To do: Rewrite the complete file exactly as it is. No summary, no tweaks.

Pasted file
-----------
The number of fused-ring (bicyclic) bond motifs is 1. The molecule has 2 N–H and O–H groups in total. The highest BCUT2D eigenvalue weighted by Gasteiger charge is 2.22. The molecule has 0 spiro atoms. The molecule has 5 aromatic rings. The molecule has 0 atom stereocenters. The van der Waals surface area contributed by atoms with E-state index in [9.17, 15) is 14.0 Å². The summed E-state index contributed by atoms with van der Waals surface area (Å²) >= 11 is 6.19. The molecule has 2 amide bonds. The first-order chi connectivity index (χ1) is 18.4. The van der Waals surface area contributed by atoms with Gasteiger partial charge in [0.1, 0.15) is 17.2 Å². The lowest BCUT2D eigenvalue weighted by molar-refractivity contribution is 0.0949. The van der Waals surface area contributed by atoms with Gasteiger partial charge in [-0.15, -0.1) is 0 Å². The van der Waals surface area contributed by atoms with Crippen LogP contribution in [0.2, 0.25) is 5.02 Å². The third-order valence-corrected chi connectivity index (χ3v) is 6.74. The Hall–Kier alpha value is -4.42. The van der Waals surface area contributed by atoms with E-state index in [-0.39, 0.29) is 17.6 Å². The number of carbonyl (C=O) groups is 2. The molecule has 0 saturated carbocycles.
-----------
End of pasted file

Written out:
The number of fused-ring (bicyclic) bond motifs is 1. The molecule has 2 N–H and O–H groups in total. The highest BCUT2D eigenvalue weighted by Gasteiger charge is 2.22. The molecule has 0 spiro atoms. The molecule has 5 aromatic rings. The molecule has 0 atom stereocenters. The van der Waals surface area contributed by atoms with E-state index in [9.17, 15) is 14.0 Å². The summed E-state index contributed by atoms with van der Waals surface area (Å²) >= 11 is 6.19. The molecule has 2 amide bonds. The first-order chi connectivity index (χ1) is 18.4. The van der Waals surface area contributed by atoms with Gasteiger partial charge in [0.1, 0.15) is 17.2 Å². The lowest BCUT2D eigenvalue weighted by molar-refractivity contribution is 0.0949. The van der Waals surface area contributed by atoms with Gasteiger partial charge in [-0.15, -0.1) is 0 Å². The van der Waals surface area contributed by atoms with Crippen LogP contribution in [0.2, 0.25) is 5.02 Å². The third-order valence-corrected chi connectivity index (χ3v) is 6.74. The Hall–Kier alpha value is -4.42. The van der Waals surface area contributed by atoms with E-state index in [-0.39, 0.29) is 17.6 Å². The number of carbonyl (C=O) groups is 2. The molecule has 0 saturated carbocycles.